Are U.S. Lawmakers Consider Taxing Billionaires on Unrealized Capital Gains?

Billionaires tax on unrealized capital gains

Congress is trying to put a budget together to pay for specific social policies, including climate change. To pay for the ‘build back better plan’, there are several items on the agenda, including more vigorous IRS enforcement, as well as a capital gains tax on billionaires. The new annual tax will be on unrealized capital gains but likely exclude any taxes on stable coins or Bitcoin trading.

What is Congress Cooking Up

The Senate Finance Committee is poised to propose an annual tax on unrealized capital gains. This tax will be levied on Billionaires that hold liquid assets. The tax will not be a wealth tax or a billionaires tax, but something monitored like capital gains. The National Taxpayers Union has objected to the tax on billionaires’ unrealized capital gains, creating chaos and generating new burdens for investors.

How Will The Tax Work?

The concept of unrealized gains focuses on market-to-market accounting. Bitcoin trading is a perfect example. Every day, the price of a Bitcoin changes, and you have a valuation of your portfolio. Currently, governments will require that you pay taxes on your Bitcoin trading when you sell your Bitcoin. In some instances, if you purchase with your Bitcoin, it’s considered a sale, and the price on the day of that purchase is your sales price. The sale of your Bitcoin is a realized gain. You might have purchased the Bitcoin with a sovereign currency, and after the price of Bitcoin increased, you could have bought an accessory. This scenario would be a realized gain.

The tax that is possibly being proposed in the U.S. Congress would impact people with $1 billion in assets or $100 million in income for three consecutive years. This tax would only affect a narrow group of people at the upper end of the wealth scale. The tax would not be on realized gains that you might have when Bitcoin trading but instead affect unrealized gains or mark-to-market gains. The date at which you are subject to the increases is yet to be determined. For example, on December 31, the IRS would value your Bitcoin holdings, and if you had gained from Bitcoin trading on that date, you would pay tax for the difference between the value of Bitcoin and your purchase price.

Change to the valuation date could generate strong movements in the price of assets around the valuation date. A scenario could exist where the price of Bitcoin could surge higher into the end of the year; a tax would be levied, and Billionaires would need to pay a tax based on the close on that specific date. Their paid taxes would not be subject to review again until the next mark-to-market date, which could be the following December 31. As you can imagine, this could create an entire industry around creating market-to-market losses that would offset the mark-to-market gains billionaires experience on or before a specific date.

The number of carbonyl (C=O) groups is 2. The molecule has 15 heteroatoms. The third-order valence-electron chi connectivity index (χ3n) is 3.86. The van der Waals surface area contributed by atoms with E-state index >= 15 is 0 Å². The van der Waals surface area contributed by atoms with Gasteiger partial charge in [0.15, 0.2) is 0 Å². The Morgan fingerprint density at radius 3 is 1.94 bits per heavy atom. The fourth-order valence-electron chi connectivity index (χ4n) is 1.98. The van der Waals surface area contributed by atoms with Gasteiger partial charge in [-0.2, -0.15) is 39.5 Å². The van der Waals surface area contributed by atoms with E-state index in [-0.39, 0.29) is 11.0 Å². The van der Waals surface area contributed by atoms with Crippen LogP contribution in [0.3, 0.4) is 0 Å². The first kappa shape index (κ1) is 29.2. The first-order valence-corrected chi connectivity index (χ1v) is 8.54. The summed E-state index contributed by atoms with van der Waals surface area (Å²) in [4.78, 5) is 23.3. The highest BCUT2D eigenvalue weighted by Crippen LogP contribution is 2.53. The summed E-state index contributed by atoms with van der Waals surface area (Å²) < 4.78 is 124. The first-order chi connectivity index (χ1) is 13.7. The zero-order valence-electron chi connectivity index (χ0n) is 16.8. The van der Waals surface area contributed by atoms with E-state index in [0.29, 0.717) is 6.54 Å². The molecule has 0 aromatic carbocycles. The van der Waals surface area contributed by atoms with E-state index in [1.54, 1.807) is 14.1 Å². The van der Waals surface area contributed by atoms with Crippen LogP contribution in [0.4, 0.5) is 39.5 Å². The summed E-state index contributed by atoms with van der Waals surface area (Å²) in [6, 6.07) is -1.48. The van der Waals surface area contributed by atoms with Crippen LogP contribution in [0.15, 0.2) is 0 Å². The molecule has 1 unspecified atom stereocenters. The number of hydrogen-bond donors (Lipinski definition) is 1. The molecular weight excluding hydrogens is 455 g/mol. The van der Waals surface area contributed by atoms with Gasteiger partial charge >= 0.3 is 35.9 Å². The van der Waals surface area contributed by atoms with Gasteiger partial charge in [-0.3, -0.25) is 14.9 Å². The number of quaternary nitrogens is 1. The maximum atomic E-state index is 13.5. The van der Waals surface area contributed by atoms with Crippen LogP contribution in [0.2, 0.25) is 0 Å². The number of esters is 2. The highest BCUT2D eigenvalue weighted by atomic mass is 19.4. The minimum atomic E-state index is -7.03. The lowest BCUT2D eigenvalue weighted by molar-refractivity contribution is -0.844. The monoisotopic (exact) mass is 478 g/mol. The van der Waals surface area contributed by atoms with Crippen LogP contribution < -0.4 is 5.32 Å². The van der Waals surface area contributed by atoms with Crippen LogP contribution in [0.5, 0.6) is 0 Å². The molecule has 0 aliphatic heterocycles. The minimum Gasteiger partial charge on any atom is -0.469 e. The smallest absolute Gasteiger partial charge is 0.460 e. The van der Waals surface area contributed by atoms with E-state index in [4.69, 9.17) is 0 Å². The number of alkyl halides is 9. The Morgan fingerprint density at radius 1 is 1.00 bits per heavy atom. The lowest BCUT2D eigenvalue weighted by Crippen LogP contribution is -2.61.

The tax bill in the Senate seems more progressive in that it would focus on raising money for those who are very rich. Those in the House of Representatives are concerned about whether it makes sense to add a novel idea at this late stage to a bill that is nearly over the finish line.

What is at the Center of the Issue?

It is not clear whether the U.S. Constitution gives Congress the ability to tax based on wealth. The goal of this bill would be to tax Billionaires a long-term capital gains tax of 23.8% for mark-to-market gains on liquid assets whether they have been sold or not. This situation means that Bitcoin trading could be considered under this new law. Additionally, the Constitution saw that States must pay taxes based on their congressional allocation of seats in the House of Representatives. This situation might be impractical as most of the Billionaires live in New York and California. There is no similar exception to this law for wealth only for income which creates an additional problem. The constitutionality of the current law would then bring challenges to the U.S. Department of Treasury. This situation would mean the law would eventually be brought in front of the United States Supreme Court to determine if it is constitutional.

The Bottom Line

The upshot is that Congress is considering a wealth tax to pay for new social and environmental programs, including infrastructure. The tax is expected to be on unrealized gains on tradeable products. Congress would need to determine the specific date on which they will measure any mark-to-market gains or losses. It is unclear if a tax like this is constitutional. It’s also unclear if there are mark-to-market losses a Billionaire will recoup the tax liability they paid.